Can A Simple Eye Scan Detect Parkinson's?
An optical scan of the retina may be able to detect changes marking the early stages of Parkinson's disease (PD). Researchers in South Korea published a report in the journal Neurology finding that the thinning of the retina could be linked with the loss of dopamine on the left side of the substantia nigra in the midbrain in people with Parkinson’s.1
Parkinson's and the retina
The retina is a layer of light-sensitive nerve cells at the back of the eye. Earlier studies have identified the thinning of the retina in people with Parkinson’s. Further research is needed to directly correlate it to the loss of dopamine and to consider retinal thinning as a PD biomarker.1-3
The Korean study had 49 participants with Parkinson’s and a group of control subjects matched for age and gender. Researchers sought to investigate the relationship between retinal thinning and dopaminergic deterioration—the breakdown or depletion of dopamine production in people newly diagnosed with PD and not yet taking medications.
The study identified a relationship between retinal thinning and dopamine transporter loss. It applied retinal imaging to any pathologic changes that take place in the early stages of PD.1
Ophthalmologists (eye doctors) performed examinations on each participant. People with preexisting conditions of the eye such as macular degeneration or glaucoma were excluded from the study. OCT, optical coherence tomography, was used to measure the retinal layer thickness and volume of the macula. OCT is a high-resolution scanner capable of analyzing each layer of the retina.
The researchers were looking to examine any anatomical change of the retina resulting in functional implications. They correlated the thinning of the inner retinal layer of the eye with a special visual field test known as microperimetry.
The results demonstrated that people with Parkinson’s had a significant association between the thickness of their retinas and the dopamine transporter density in the left side of the substantia nigra region of the brain, but not in other areas.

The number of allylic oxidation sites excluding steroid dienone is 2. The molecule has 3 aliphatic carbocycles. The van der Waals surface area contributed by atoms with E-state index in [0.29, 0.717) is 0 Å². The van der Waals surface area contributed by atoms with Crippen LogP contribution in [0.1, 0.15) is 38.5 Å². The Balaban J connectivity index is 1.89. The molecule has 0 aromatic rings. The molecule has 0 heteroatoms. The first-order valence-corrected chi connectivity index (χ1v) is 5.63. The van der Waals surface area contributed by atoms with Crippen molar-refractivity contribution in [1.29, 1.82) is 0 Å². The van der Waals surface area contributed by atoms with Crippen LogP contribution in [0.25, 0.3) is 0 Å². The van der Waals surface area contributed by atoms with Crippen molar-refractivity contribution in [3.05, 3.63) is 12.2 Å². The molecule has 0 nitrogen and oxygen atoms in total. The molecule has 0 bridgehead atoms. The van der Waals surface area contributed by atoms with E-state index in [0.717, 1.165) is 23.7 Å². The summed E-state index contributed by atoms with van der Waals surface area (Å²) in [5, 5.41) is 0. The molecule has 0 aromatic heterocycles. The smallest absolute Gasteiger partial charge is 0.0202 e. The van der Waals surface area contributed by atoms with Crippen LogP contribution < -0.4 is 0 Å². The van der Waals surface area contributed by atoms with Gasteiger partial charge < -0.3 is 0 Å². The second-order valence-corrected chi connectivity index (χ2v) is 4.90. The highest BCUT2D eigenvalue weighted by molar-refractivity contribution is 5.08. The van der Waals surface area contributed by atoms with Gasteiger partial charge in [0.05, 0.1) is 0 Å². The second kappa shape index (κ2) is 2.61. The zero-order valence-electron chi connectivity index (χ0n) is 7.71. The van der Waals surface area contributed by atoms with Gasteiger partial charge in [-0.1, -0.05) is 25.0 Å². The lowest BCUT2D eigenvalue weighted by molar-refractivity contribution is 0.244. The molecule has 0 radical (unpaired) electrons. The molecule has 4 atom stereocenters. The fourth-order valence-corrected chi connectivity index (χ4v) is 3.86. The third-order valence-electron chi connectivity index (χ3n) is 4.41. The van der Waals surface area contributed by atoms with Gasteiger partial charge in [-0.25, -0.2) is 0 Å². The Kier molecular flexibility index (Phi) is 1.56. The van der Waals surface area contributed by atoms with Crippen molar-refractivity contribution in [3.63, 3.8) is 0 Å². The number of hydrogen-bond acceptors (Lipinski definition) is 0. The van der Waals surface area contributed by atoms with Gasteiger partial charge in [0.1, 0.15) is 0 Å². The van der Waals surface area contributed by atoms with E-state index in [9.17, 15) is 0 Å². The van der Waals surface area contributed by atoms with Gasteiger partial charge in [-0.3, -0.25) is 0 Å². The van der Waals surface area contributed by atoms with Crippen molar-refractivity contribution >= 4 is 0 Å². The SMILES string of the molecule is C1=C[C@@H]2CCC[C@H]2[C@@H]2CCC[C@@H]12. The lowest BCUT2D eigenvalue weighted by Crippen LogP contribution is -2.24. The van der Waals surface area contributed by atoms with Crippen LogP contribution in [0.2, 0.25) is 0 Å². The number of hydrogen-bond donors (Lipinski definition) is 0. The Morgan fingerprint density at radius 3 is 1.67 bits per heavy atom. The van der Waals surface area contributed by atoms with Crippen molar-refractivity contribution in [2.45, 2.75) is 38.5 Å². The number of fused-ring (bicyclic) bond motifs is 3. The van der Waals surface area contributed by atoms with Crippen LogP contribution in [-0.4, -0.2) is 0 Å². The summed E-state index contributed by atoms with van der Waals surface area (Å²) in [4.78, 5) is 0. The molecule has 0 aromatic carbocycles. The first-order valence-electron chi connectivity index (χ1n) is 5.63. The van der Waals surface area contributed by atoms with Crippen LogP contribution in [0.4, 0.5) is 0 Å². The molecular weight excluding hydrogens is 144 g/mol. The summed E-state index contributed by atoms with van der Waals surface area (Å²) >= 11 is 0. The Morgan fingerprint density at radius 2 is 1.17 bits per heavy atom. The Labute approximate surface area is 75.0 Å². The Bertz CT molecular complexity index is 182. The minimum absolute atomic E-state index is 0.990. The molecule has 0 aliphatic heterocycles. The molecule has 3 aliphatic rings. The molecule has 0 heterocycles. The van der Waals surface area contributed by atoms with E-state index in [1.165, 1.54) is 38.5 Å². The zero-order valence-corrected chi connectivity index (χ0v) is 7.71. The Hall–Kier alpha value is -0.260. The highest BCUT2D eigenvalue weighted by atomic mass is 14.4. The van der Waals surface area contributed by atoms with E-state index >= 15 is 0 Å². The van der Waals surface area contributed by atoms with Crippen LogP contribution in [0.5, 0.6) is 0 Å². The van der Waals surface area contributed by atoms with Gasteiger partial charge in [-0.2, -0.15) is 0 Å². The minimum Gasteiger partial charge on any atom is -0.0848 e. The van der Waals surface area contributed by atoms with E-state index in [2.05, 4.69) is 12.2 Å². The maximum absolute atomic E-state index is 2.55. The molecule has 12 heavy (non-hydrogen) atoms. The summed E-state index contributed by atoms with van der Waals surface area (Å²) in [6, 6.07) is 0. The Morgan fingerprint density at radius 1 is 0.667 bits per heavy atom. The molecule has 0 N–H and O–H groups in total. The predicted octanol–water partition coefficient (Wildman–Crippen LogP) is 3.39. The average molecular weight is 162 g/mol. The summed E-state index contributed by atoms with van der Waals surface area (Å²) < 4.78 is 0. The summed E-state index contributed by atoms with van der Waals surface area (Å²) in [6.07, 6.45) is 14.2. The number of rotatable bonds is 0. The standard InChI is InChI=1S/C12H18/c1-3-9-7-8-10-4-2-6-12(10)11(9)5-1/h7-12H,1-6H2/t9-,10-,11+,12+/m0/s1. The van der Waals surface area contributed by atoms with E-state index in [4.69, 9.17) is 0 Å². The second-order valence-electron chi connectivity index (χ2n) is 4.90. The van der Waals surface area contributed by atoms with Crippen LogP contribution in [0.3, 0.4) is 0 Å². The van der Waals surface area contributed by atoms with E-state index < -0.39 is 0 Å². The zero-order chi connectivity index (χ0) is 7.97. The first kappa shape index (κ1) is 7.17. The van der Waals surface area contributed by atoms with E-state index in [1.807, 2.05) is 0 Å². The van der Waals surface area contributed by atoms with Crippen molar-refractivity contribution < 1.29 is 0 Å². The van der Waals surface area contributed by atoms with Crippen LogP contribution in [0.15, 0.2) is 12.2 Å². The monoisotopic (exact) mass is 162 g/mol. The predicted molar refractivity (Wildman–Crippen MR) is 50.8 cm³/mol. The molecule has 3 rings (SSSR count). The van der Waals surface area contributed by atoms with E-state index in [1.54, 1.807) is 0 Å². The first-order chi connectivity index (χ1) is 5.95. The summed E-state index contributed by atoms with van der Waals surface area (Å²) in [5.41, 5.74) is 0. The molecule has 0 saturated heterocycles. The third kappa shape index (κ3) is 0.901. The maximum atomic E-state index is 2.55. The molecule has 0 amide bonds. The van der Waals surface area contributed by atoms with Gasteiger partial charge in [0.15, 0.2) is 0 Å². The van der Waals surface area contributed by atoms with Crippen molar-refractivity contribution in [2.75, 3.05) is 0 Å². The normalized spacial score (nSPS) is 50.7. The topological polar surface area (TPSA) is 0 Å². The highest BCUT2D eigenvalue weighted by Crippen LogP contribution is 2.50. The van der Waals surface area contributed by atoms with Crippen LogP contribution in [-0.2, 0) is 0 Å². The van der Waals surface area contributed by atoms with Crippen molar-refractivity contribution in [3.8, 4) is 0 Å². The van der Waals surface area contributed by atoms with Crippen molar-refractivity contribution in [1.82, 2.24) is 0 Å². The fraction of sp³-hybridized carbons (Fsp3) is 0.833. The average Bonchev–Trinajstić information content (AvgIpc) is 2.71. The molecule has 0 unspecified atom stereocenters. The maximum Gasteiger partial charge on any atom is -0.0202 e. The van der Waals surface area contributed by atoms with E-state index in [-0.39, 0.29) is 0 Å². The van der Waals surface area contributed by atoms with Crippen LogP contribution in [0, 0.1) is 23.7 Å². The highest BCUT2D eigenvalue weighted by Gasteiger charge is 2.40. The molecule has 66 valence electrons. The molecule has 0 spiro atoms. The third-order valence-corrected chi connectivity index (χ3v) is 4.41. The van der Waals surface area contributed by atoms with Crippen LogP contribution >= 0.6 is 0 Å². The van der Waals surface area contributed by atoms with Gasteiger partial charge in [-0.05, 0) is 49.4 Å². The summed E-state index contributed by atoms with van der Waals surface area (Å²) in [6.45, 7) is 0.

There are limitations to the current research. The current technology requires expert usage and advanced calculations because the software and scanners used have limited specificity to easily detect changes in early Parkinson’s.
The hope is that with advances in technology and larger longitudinal studies, scientists will be able to confirm the relationship between thinning of the retina and the loss of dopamine as PD progresses.
Using the eye for early detection
The findings were consistent with a 2014 study that found people with Parkinson’s had inner retinal layers that were thinner than control subjects. One hypothesis is that retinal thinning could be caused by proteins, like alpha-synuclein, in the retina or loss of retinal dopamine.1
We know that Parkinson’s tends to affect one side of the body before the other. There have been noted differences in the left and right brain in multiple neurodegenerative diseases, not just in Parkinson’s. This study evaluated both eyes and the thinner the retina in the left eye the more substantial the disease progression.
Participants in this study experienced increased motor symptoms on the right side of their bodies and reduced dopamine levels in the left side of the brain. This is consistent with split-brain theories where one hemisphere of the brain controls the opposite side of the body, accordingly damage to one side of the brain affects the opposite side.1
The retinal findings mirror this asymmetry, suggesting that retinal thinning in PD may also occur on one side before the other. This could make the retina a useful way to monitor the pathology of Parkinson’s as a tool for early diagnosis and measure of disease progression. There is not yet a biomarker for Parkinson’s, but it might be possible that one day there will be a simple eye scan to detect the disease.2,3
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